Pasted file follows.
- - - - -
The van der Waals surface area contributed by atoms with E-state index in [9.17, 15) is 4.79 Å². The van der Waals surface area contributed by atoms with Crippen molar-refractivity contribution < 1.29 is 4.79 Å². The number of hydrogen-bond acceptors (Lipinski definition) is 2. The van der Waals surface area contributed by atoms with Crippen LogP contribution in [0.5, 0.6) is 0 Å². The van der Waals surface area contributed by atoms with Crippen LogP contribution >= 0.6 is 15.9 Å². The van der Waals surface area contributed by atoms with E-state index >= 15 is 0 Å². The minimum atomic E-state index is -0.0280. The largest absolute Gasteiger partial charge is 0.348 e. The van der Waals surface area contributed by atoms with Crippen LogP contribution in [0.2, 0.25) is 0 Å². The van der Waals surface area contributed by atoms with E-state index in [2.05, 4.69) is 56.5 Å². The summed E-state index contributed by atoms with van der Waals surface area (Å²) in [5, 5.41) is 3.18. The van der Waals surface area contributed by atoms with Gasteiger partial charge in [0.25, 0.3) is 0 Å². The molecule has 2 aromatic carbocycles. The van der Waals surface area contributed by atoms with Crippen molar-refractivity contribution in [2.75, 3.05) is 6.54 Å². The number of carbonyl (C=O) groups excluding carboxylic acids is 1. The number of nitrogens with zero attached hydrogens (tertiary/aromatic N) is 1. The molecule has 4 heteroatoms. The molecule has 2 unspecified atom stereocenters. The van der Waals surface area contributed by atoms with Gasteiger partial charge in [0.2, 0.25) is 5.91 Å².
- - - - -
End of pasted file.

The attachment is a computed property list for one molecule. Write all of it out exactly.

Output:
The van der Waals surface area contributed by atoms with E-state index in [9.17, 15) is 4.79 Å². The van der Waals surface area contributed by atoms with Crippen molar-refractivity contribution < 1.29 is 4.79 Å². The number of hydrogen-bond acceptors (Lipinski definition) is 2. The van der Waals surface area contributed by atoms with Crippen LogP contribution in [0.5, 0.6) is 0 Å². The van der Waals surface area contributed by atoms with Crippen LogP contribution >= 0.6 is 15.9 Å². The van der Waals surface area contributed by atoms with E-state index >= 15 is 0 Å². The minimum atomic E-state index is -0.0280. The largest absolute Gasteiger partial charge is 0.348 e. The van der Waals surface area contributed by atoms with Crippen LogP contribution in [0.2, 0.25) is 0 Å². The van der Waals surface area contributed by atoms with E-state index in [2.05, 4.69) is 56.5 Å². The summed E-state index contributed by atoms with van der Waals surface area (Å²) in [5, 5.41) is 3.18. The van der Waals surface area contributed by atoms with Gasteiger partial charge in [0.25, 0.3) is 0 Å². The molecule has 2 aromatic carbocycles. The van der Waals surface area contributed by atoms with Crippen molar-refractivity contribution in [2.75, 3.05) is 6.54 Å². The number of carbonyl (C=O) groups excluding carboxylic acids is 1. The number of nitrogens with zero attached hydrogens (tertiary/aromatic N) is 1. The molecule has 4 heteroatoms. The molecule has 2 unspecified atom stereocenters. The van der Waals surface area contributed by atoms with Gasteiger partial charge in [0.2, 0.25) is 5.91 Å².